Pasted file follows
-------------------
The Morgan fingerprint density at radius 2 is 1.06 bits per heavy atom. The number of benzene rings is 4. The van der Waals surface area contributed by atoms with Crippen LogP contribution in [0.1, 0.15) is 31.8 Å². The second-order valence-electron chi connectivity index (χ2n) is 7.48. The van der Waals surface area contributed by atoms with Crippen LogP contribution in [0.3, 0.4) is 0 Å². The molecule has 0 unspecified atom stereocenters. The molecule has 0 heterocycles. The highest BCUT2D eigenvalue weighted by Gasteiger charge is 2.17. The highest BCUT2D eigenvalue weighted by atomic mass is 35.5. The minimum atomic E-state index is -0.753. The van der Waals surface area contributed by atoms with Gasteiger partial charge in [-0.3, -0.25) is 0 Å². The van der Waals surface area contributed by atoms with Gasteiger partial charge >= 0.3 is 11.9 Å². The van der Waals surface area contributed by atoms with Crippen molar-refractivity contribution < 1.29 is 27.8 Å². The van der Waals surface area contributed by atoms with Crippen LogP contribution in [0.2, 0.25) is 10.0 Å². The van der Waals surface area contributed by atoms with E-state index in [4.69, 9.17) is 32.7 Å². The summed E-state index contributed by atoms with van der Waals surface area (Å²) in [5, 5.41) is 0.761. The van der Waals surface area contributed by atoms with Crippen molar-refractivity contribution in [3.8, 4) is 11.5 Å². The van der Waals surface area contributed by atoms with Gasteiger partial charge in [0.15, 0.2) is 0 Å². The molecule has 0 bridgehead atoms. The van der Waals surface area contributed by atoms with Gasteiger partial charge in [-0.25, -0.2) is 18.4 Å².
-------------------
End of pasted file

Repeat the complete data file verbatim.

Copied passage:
The Morgan fingerprint density at radius 2 is 1.06 bits per heavy atom. The number of benzene rings is 4. The van der Waals surface area contributed by atoms with Crippen LogP contribution in [0.1, 0.15) is 31.8 Å². The second-order valence-electron chi connectivity index (χ2n) is 7.48. The van der Waals surface area contributed by atoms with Crippen LogP contribution in [0.3, 0.4) is 0 Å². The molecule has 0 unspecified atom stereocenters. The molecule has 0 heterocycles. The highest BCUT2D eigenvalue weighted by Gasteiger charge is 2.17. The highest BCUT2D eigenvalue weighted by atomic mass is 35.5. The minimum atomic E-state index is -0.753. The van der Waals surface area contributed by atoms with Gasteiger partial charge in [-0.3, -0.25) is 0 Å². The van der Waals surface area contributed by atoms with Gasteiger partial charge >= 0.3 is 11.9 Å². The van der Waals surface area contributed by atoms with Crippen molar-refractivity contribution < 1.29 is 27.8 Å². The van der Waals surface area contributed by atoms with Crippen LogP contribution in [0.2, 0.25) is 10.0 Å². The van der Waals surface area contributed by atoms with E-state index in [4.69, 9.17) is 32.7 Å². The summed E-state index contributed by atoms with van der Waals surface area (Å²) in [5, 5.41) is 0.761. The van der Waals surface area contributed by atoms with Crippen molar-refractivity contribution in [3.8, 4) is 11.5 Å². The van der Waals surface area contributed by atoms with Gasteiger partial charge in [0.15, 0.2) is 0 Å². The molecule has 0 bridgehead atoms. The van der Waals surface area contributed by atoms with Gasteiger partial charge in [-0.25, -0.2) is 18.4 Å².